health

Bill Radke speaks with Luke Timmerman about what went wrong during Seattle-based Juno Therapeutics' clinical trial of an immunotherapy treatment for leukemia and what it might mean for the company.

In an epidemic, health professionals often struggle to answer two basic questions: Who is sick and where are they?

There are innovative digital strategies to help answer these questions.

Researchers have investigated how a spike in Google searches (for example, "What is flu?") can help them determine if a disease is spreading and how many people might be affected in a given area.

President Obama on Monday called on Congress to revisit the controversial idea of providing a government-run insurance plan as part of the offerings under the Affordable Care Act.

What's been described as the "public option" was jettisoned from the health law in 2009 by a handful of conservative Democrats in the Senate. Every Democrat's vote was needed to pass the bill in the face of unanimous Republican opposition.

A majority of working adults say they still go to work when they have a cold or the flu. There are some jobs where doing that can have a big effect on health.

At least half of people who work in very public places, like hospitals and restaurants, report going to work when they have a cold or the flu. Those were among the findings of a poll conducted by NPR, the Robert Wood Johnson Foundation and the Harvard T.H. Chan School of Public Health.

The new medical van for homeless people started seeing patients this week. The clinic is part of Seattle King county Public Health's Mobile Medical Program that started in 2008.
KUOW Photo/Ruby de Luna

Seattle is bringing health care to homeless people by way of a medical van.

The van is actually a 39-foot RV that’s been customized into a compact medical office. It has an exam room, and a station for patients to check in and talk with the nurse.

But it’s more than a walk-in clinic. It’s a place to connect people with services they need, including mental health.


Bill Radke talks with KUOW health reporter Ruby de Luna about Seattle's new mobile clinic that will provide homeless people around the city with basic medical and mental health care, free of charge.

Prescription drug prices continue to climb, putting the pinch on consumers. Some older Americans appear to be seeking an alternative to mainstream medicines that has become easier to get legally in many parts of the country. Just ask Cheech and Chong.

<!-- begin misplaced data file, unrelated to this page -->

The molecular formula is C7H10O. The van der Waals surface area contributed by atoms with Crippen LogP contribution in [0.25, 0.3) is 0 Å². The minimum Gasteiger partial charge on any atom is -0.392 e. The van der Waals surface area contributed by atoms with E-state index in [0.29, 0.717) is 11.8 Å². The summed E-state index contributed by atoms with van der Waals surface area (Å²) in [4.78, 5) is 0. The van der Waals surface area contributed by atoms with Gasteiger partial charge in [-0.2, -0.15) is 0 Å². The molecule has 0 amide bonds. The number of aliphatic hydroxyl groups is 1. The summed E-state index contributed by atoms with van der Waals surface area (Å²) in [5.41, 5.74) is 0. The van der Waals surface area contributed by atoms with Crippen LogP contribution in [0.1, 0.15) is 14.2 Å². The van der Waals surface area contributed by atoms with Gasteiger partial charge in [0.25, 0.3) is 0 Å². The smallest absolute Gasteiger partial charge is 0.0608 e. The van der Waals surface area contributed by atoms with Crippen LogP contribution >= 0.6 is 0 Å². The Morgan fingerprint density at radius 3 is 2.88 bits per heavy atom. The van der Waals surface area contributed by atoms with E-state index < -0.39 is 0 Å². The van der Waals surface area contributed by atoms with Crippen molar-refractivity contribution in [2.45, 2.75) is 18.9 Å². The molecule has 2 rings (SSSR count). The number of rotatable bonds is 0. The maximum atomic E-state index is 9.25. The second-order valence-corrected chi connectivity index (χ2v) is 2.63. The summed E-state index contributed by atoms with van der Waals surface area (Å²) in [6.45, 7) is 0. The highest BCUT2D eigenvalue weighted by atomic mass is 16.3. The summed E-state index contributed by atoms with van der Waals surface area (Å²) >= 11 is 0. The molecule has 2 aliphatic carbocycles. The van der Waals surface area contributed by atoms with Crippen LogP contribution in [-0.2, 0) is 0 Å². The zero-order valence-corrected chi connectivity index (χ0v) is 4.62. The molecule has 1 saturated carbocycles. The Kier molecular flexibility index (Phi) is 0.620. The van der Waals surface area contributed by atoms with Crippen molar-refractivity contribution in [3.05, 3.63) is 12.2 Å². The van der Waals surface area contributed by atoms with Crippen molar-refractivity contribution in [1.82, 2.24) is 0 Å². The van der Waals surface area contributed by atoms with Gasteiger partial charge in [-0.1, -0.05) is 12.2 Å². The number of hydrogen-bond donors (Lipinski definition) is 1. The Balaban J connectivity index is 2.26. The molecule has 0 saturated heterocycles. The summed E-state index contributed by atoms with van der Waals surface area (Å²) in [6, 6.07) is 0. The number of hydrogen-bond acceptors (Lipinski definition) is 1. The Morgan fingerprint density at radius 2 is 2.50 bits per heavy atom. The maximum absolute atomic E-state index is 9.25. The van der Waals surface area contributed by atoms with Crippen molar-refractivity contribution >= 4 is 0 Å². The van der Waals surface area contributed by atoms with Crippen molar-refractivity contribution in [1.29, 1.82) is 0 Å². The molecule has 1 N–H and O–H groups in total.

How Parents Can Help Their Underage Kids Resist Alcohol

Jul 6, 2016

While a sense of inevitability often surrounds the topic of teen drinking, adults can play an important role in preventing underage alcohol use.

Two recent studies provide guidance for parents. One finds that parents who set limits in a warm and supportive environment reduced the risk that their adolescent children would binge drink. The other study reports on the potential of a home-based program that educates parents and children about alcohol prevention.

The Obama administration is making it easier for people addicted to opioids to get treatment.

Health and Human Services Secretary Sylvia Burwell announced new rules Wednesday to loosen restrictions on doctors who treat people addicted to heroin and opioid painkillers with the medication buprenorphine.

Lt. Col. Eric Flake, a physician at Madigan Army Medical Center in Tacoma, Wa. in what will be a new autism therapy center with Major Ruth Racine, a nurse practitioner who has a child with autism.
KUOW Photo/Patricia Murphy

While stationed in Germany, Army nurse practitioner Major Ruth Racine and her husband carved out a promising educational and therapeutic plan for their seven-year-old son Magnus, who has autism.

“We were in an absolutely fantastic place," Racine said. Magnus got occupational, physical and speech therapy.

When I was diagnosed with bipolar disorder in Nairobi, Kenya, in 2008, at the age of 24, all I wanted to know was whether I would be all right. It was the first time I had ever heard about the condition, and many people around me simply believed that I had been cursed.

Even though my parents sought medical help, the psychiatrist who diagnosed me did not give any information about the illness, the side effects of the medication prescribed for me, or the manic and depressive bouts that I could expect.

Episiotomy, a once-routine surgical incision made in a woman's vaginal opening during childbirth to speed the baby's passage, has been officially discouraged for at least a decade by the leading association of obstetrician-gynecologists in the United States.

Nonetheless, despite evidence that the procedure is only rarely necessary, and in some cases leads to serious pain and injuries to the mother, it is still being performed at much higher than recommended rates by certain doctors and in certain hospitals.

There's something that really bothers Stanford psychiatry professor Keith Humphreys. When he thinks of all the years he has spent training the next generation of psychiatrists, the enormous investment in medical school and residency, he wants those doctors to devote that education to taking care of people with serious mental illness.

Tori Zivkovic / KUOW

People sometimes take unlikely paths to get where they're going. This is the story of an unlikely scholar.


Surgery can make anyone anxious, but it is especially hard for young children. Kids going into surgery may be separated from their parents for the first time in a frightening new environment, and they may not understand what's happening.

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